In patients with multiple sclerosis, the data available are too scarce to draw any firm conclusions, but it does appear that intermittent fasting may be a safe and feasible intervention (31). Neither dietary model affected the concentrations of tumor necrosis factor-α or interleukin-6 (32).
The growing prevalence of malnutrition due to excess throughout the world demands nutritional treatment methods that are adapted to current lifestyles and that ensure their effectiveness in reducing both body weight and the incidence of disorders associated with obesity. IF interventions are currently emerging as a tool for weight loss and to combat the development of many age-related diseases derived from metabolic dysfunctions.
Despite the multiple benefits indicated, there is some controversy regarding the safety and viability of this new food protocol, because IF encompasses different regimens that are not yet regulated; in addition, longterm adherence represents a challenge. TRE is a simple and well-tolerated diet, implemented also as Ramadan in Islamic culture (MIRMIRAN P, BARDORAN) that generates many beneficial health effects based on chrononutrition principles which may protect cardiovascular health by improving the lipid profile and raising the sub-optimal HDL and may provide a significant metabolic benefit by improving glycemic control, insulin resistance, and adipokine concentration with a reduction of BMI in adults . Finally, it should be noted that the discrepancy between the available studies may be due to heterogeneity in the design of the IF protocols, suggesting that more research is required in this regard.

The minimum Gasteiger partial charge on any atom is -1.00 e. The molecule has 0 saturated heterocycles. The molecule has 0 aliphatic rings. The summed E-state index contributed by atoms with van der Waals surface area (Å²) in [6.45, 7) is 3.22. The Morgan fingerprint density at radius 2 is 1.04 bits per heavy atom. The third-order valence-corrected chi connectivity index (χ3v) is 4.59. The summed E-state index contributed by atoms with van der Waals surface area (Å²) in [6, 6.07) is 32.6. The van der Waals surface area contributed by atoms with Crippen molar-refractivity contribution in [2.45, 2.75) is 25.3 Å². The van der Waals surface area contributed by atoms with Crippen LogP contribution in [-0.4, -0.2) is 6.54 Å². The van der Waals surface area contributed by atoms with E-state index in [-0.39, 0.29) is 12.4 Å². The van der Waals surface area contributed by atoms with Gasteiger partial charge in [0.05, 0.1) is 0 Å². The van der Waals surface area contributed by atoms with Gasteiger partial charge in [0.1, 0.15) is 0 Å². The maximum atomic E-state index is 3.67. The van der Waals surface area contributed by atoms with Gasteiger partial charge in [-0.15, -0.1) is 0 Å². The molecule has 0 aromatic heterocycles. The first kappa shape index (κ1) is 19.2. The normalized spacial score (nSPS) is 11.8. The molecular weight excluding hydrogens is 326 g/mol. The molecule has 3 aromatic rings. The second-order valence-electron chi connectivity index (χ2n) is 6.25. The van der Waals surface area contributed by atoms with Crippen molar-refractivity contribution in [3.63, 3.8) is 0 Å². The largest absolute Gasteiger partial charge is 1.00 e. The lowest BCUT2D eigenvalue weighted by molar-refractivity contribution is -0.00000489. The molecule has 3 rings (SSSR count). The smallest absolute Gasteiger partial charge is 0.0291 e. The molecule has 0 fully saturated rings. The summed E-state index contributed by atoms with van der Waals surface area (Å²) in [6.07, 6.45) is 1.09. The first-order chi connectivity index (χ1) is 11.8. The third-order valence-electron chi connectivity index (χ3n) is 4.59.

The authors declare no conflict of interest. The funders had no role in the design of the study; in the collection, analyses, or interpretation of data; in the writing of the manuscript; or in the decision to publish the results.
Funding: This research was supported by Projects number VIPUCT2019PROSV05 and VIPUCT2021PROWB01, funded by Universidad Católica de Temuco, Chile, and MINEDUC UCT21102, Government of Chile.